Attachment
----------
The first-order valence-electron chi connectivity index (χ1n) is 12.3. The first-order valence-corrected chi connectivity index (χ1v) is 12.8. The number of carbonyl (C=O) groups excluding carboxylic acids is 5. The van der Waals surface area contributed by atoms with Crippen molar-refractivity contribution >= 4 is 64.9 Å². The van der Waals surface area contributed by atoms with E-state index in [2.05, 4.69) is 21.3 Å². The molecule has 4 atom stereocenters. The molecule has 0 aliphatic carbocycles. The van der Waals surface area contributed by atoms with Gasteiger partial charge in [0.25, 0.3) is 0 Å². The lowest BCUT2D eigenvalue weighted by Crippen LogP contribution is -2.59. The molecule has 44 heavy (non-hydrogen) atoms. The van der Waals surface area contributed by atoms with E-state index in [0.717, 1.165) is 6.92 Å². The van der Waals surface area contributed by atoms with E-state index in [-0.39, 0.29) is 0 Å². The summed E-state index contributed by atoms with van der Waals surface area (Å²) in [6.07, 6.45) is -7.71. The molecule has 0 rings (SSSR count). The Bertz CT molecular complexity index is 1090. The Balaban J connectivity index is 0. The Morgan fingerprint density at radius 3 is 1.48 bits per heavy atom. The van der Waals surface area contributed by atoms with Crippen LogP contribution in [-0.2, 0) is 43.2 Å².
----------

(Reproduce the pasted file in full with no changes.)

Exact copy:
The first-order valence-electron chi connectivity index (χ1n) is 12.3. The first-order valence-corrected chi connectivity index (χ1v) is 12.8. The number of carbonyl (C=O) groups excluding carboxylic acids is 5. The van der Waals surface area contributed by atoms with Crippen molar-refractivity contribution >= 4 is 64.9 Å². The van der Waals surface area contributed by atoms with E-state index in [2.05, 4.69) is 21.3 Å². The molecule has 4 atom stereocenters. The molecule has 0 aliphatic carbocycles. The van der Waals surface area contributed by atoms with Gasteiger partial charge in [0.25, 0.3) is 0 Å². The lowest BCUT2D eigenvalue weighted by Crippen LogP contribution is -2.59. The molecule has 44 heavy (non-hydrogen) atoms. The van der Waals surface area contributed by atoms with E-state index in [0.717, 1.165) is 6.92 Å². The van der Waals surface area contributed by atoms with E-state index in [-0.39, 0.29) is 0 Å². The summed E-state index contributed by atoms with van der Waals surface area (Å²) in [6.07, 6.45) is -7.71. The molecule has 0 rings (SSSR count). The Bertz CT molecular complexity index is 1090. The Balaban J connectivity index is 0. The Morgan fingerprint density at radius 3 is 1.48 bits per heavy atom. The van der Waals surface area contributed by atoms with Crippen LogP contribution in [-0.2, 0) is 43.2 Å².